I never liked this innuendo-laden song due to the creepy way it serves up the teenage Aguilera’s sexuality on a plate, positing her body as pseudovirginal flesh for public consumption (see also: Britney Spears). It’s a rite-of-passage song of the type Western audiences have come to expect from young female singers exiting puberty, proclaiming their transition from butter-wouldn’t-melt child star to dead-eyed sex automaton (see also: Miley Cyrus). Worst of all, it doesn’t even showcase Aguilera’s great voice, unlike her later ballads. Fortunately, this cover of Genie In A Bottle by dance-pop combo Trik FX definitely rubs me the right way – and not just because of the shirtless guys galore in the video. Wisely abandoning the coy suggestiveness of the original, the srpska verzija is a more palatable and mature affair, with sober lyrics describing a breakup from the woman’s perspective. Trik FX later covered Kat Deluna’s 2008 single Run The Show, restyling it into their 2013 tune Kratak spoj (apparently a popular title).

Global Deejays – The Sound Of San Francisco (Indira Radić – Rodni kraj)

https://www.youtube.com/watch?v=bQGOclVR8AQ

Indira Radić balkanized this international club hit in 2005, turning the “Paris, London, L.A….” of the original into “Ljubljana, Zagreb, Sarajevo…”, and discarding the California Dreamin’ sample in favour of wistful lyrics about separation from one’s hometown set to a warm, folksy melody line. That the video was shot in the unglamorous surroundings of New Belgrade, home to large numbers of people from other parts of the Yugosphere, adds extra pathos. A successful localization.

5ive – Slam Dunk Da Funk (Đogani – Skači)

https://www.youtube.com/watch?v=EBzFm8mL3ZQ

The song that launched British boyband 5ive in 1997 was covered the same year by Serbian dance-pop group Đogani (still releasing and touring today). New lyrics were penned by songwriter-producer Marko Kon, the same afro-wearing Serb who went on to represent the country at Eurovision 2009. The whole thing couldn’t be more 90s.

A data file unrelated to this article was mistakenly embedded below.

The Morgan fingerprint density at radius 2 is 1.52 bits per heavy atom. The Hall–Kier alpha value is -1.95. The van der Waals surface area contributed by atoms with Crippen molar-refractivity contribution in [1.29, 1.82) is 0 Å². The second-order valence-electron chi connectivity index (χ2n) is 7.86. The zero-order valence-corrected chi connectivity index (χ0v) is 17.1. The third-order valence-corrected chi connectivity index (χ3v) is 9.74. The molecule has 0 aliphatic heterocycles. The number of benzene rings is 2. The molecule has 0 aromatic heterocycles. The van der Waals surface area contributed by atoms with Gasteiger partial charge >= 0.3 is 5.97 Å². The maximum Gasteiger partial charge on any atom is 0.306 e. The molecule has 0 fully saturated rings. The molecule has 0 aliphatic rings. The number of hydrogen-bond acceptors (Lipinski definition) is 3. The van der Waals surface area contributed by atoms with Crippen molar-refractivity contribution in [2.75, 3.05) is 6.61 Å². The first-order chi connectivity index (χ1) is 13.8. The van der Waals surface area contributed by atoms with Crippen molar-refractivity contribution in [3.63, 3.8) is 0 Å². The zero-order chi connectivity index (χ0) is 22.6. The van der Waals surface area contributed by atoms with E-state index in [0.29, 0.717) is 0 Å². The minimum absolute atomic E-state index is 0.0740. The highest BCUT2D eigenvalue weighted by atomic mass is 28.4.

Happily, the amount of cover versions released in Serbia seems to have decreased considerably in the past few years, as Belgrade’s successful writers and producers chart their own course and the genre formerly known as turbofolk metamorphoses into something excitingly modern and distinct, becoming more and more club-oriented while cultivating its own striking and heavily queer-influenced visual aesthetic. Given the beige state of Anglo-American commercial music at present, I’m only too thankful that contemporary Serbian singers aren’t covering One Direction, Lorde and will.i.am but instead putting out their own great records. These days, perhaps it’s Serbian songs that Western artists should be covering.

 

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eurovicious

A professional translator and proofreader for 10 years who speaks English, German and Dutch, eurovicious is passionate about Central and Eastern Europe, post-communist pop music, and Polish and Romanian cinema. Self-employed since 2012, he writes critically on popular music for Balkanist and Sofabet, and maintains Spotify's most popular Balkan music playlist.